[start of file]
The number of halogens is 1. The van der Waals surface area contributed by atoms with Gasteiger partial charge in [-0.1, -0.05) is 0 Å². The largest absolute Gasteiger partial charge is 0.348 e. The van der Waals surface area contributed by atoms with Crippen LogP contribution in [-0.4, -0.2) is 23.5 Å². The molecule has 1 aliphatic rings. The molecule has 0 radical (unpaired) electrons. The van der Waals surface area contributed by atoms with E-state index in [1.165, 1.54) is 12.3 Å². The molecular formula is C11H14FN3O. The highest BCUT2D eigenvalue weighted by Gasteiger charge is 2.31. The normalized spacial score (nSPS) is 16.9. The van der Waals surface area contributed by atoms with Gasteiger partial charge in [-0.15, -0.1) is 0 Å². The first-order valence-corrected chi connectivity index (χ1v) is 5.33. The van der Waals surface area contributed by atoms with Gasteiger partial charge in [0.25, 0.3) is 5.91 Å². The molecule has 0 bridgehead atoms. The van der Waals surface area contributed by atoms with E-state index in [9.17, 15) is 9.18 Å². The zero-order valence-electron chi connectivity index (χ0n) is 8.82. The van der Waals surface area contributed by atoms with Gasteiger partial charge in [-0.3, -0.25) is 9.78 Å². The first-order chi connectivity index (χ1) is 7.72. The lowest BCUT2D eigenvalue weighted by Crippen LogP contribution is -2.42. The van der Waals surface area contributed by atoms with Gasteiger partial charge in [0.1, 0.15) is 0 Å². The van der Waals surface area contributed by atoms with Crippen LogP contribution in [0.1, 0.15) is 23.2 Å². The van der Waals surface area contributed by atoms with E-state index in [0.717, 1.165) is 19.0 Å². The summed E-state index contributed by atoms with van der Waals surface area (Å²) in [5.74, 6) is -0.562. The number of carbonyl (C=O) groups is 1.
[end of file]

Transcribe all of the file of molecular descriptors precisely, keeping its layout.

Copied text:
The number of halogens is 1. The van der Waals surface area contributed by atoms with Gasteiger partial charge in [-0.1, -0.05) is 0 Å². The largest absolute Gasteiger partial charge is 0.348 e. The van der Waals surface area contributed by atoms with Crippen LogP contribution in [-0.4, -0.2) is 23.5 Å². The molecule has 1 aliphatic rings. The molecule has 0 radical (unpaired) electrons. The van der Waals surface area contributed by atoms with E-state index in [1.165, 1.54) is 12.3 Å². The molecular formula is C11H14FN3O. The highest BCUT2D eigenvalue weighted by Gasteiger charge is 2.31. The normalized spacial score (nSPS) is 16.9. The van der Waals surface area contributed by atoms with Gasteiger partial charge in [-0.15, -0.1) is 0 Å². The first-order valence-corrected chi connectivity index (χ1v) is 5.33. The van der Waals surface area contributed by atoms with Gasteiger partial charge in [0.25, 0.3) is 5.91 Å². The molecule has 0 bridgehead atoms. The van der Waals surface area contributed by atoms with E-state index in [9.17, 15) is 9.18 Å². The zero-order valence-electron chi connectivity index (χ0n) is 8.82. The van der Waals surface area contributed by atoms with Gasteiger partial charge in [-0.3, -0.25) is 9.78 Å². The first-order chi connectivity index (χ1) is 7.72. The lowest BCUT2D eigenvalue weighted by Crippen LogP contribution is -2.42. The van der Waals surface area contributed by atoms with Gasteiger partial charge in [0.1, 0.15) is 0 Å². The van der Waals surface area contributed by atoms with Crippen LogP contribution in [0.1, 0.15) is 23.2 Å². The van der Waals surface area contributed by atoms with E-state index in [0.717, 1.165) is 19.0 Å². The summed E-state index contributed by atoms with van der Waals surface area (Å²) in [5.74, 6) is -0.562. The number of carbonyl (C=O) groups is 1.